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Chief economist update: Cheaper prices not a bargain

Down, down, prices are down ... big time!

The Australian Bureau of Statistics (ABS) reported that the country's headline inflation dropped by 1.9% in the June quarter - the largest quarter on quarter decline in the 72-year history that the statistician had been tracking consumer prices.

This takes the annual inflation rate down from plus 2.2% (almost at the mid-point of the RBA's 2%-3% target band) in the March quarter to minus 0.3% by the end of the June quarter - only the third time Australia has been in deflation.

"The previous times were in 1962 and 1997-98," the ABS said.

For sure and for certain, you, I and Irene and our uncles love a bargain. This is the reason why online trade has taken off (they're cheaper than bricks and mortar stores), why consumers the world over are buying cheap-er "Made in China" products and services, and why western countries have established manufacturing and call centres in countries where wage costs are cheap-er.

It may seem counterintuitive but falling prices are bad news bears for the economy, any economy. Just like John Maynard Keynes' Paradox of Thrift, savings by individuals during recessions lead to a general decline in aggregate demand and therefore, even slower overall economic growth - deflation has nasty consequences for the economy.

This is because cheapening prices of goods and services, if it goes on long enough, would spark decreasing inflation expectations.

Unless a necessity (like toilet paper in the current pandemic), consumers of whatever colour, creed or political affiliation would postpone purchasing new everything (home furnishings, clothes, shoes, TV, even houses) on expectations that tomorrow and the day after, prices would be cheaper.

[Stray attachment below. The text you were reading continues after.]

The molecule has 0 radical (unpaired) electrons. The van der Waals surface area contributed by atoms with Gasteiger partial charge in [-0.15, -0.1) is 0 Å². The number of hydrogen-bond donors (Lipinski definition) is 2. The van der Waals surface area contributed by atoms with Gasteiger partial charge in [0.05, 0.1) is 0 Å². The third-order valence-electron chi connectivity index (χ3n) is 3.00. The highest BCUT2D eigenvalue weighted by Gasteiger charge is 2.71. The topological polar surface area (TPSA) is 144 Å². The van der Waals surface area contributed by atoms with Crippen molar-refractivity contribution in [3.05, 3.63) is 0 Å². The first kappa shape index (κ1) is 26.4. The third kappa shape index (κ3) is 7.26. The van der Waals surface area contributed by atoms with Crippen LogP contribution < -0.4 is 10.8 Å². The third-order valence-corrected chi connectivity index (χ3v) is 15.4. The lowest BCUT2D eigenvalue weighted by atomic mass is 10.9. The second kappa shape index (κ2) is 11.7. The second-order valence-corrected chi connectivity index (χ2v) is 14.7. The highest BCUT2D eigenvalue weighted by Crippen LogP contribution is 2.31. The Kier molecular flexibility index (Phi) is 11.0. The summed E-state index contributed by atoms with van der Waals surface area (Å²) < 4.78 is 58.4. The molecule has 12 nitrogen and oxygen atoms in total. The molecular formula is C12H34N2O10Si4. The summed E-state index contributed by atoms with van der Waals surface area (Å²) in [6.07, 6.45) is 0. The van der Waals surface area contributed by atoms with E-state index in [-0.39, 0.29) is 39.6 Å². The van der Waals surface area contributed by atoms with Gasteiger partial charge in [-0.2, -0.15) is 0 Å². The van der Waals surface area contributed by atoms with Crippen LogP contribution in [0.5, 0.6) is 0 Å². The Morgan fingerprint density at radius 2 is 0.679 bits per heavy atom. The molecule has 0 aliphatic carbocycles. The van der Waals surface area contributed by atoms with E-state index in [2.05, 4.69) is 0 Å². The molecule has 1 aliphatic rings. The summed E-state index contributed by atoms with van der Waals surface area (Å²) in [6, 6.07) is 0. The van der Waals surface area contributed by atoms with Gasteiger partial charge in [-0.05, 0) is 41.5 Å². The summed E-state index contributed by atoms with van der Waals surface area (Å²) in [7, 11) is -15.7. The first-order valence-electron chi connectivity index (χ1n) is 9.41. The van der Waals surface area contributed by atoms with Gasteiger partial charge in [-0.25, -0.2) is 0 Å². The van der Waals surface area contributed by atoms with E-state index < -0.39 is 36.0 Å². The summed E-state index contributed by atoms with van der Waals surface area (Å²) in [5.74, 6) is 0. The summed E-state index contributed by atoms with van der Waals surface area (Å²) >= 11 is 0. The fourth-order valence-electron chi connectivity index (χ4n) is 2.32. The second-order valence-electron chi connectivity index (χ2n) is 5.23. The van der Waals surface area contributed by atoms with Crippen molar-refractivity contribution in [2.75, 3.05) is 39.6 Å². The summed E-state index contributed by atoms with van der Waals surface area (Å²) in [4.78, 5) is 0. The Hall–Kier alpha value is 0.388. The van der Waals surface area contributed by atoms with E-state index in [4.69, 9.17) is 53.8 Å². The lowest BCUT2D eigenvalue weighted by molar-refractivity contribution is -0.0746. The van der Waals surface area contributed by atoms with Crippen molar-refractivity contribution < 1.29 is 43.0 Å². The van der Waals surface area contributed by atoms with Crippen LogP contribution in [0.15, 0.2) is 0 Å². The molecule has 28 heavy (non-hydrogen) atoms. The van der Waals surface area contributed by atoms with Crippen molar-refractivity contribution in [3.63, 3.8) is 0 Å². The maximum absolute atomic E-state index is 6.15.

Consumer spending accounts for around 60% of the economy - most economies. Declining inflation expectations will discourage consumer spending that, in turn, becomes a drag on overall economic growth.

But have no fear, Australia's headline deflation may just be a one-off.

As ABS chief economist Bruce Hockman explains: "The June quarter fall was mainly the result of free child care (-95.0 per cent), a significant fall in the price of automotive fuel (-19.3 per cent) and a fall in pre-school and primary education (-16.2 per cent), with free pre-school being provided in NSW, Victoria and Queensland ... Excluding these three components, the CPI would have risen 0.1 per cent in the June quarter."

Similarly, while the annual headline CPI measure has fallen into deflation, core inflation measures remain positive - trimmed mean inflation slowed to 1.2% in the year to the June quarter from 1.8% in the March quarter; the weighted median measure eased to 1.3% from 1.6%.

This is good news, suggesting that the June quarter's deflationary conditions are temporary and should prevent a persistent drop in inflation expectations.

Then again, the 'Victorian wave' of the coronavirus pandemic - which has spread to the state of New South Wales and recently, Queensland - would weaken consumer spending through the re-imposition or tightening of social distancing and shutdown restrictions.

For those interested, applying the 'Taylor Rule' - "a monetary-policy rule that stipulates how much the central bank should change the nominal interest rate in response to changes in inflation, output, or other economic conditions" - given the relative deviations of inflation (1.25% average of trimmed mean and weighted median) from target (2.0%-3.0%), GDP growth (1.4% in Q1 2020) from potential (2.75%) and the neutral cash rate (1.25%), the nominal official cash rate should now be at around minus 0.05%.

The Reserve Bank of Australia (RBA) has already stressed that it won't go negative but as US Federal Reserve chair Jerome Powell reiterated overnight: "The path of the economy will depend significantly on the course of the virus."

Read our full COVID-19 news coverage and analysis here.

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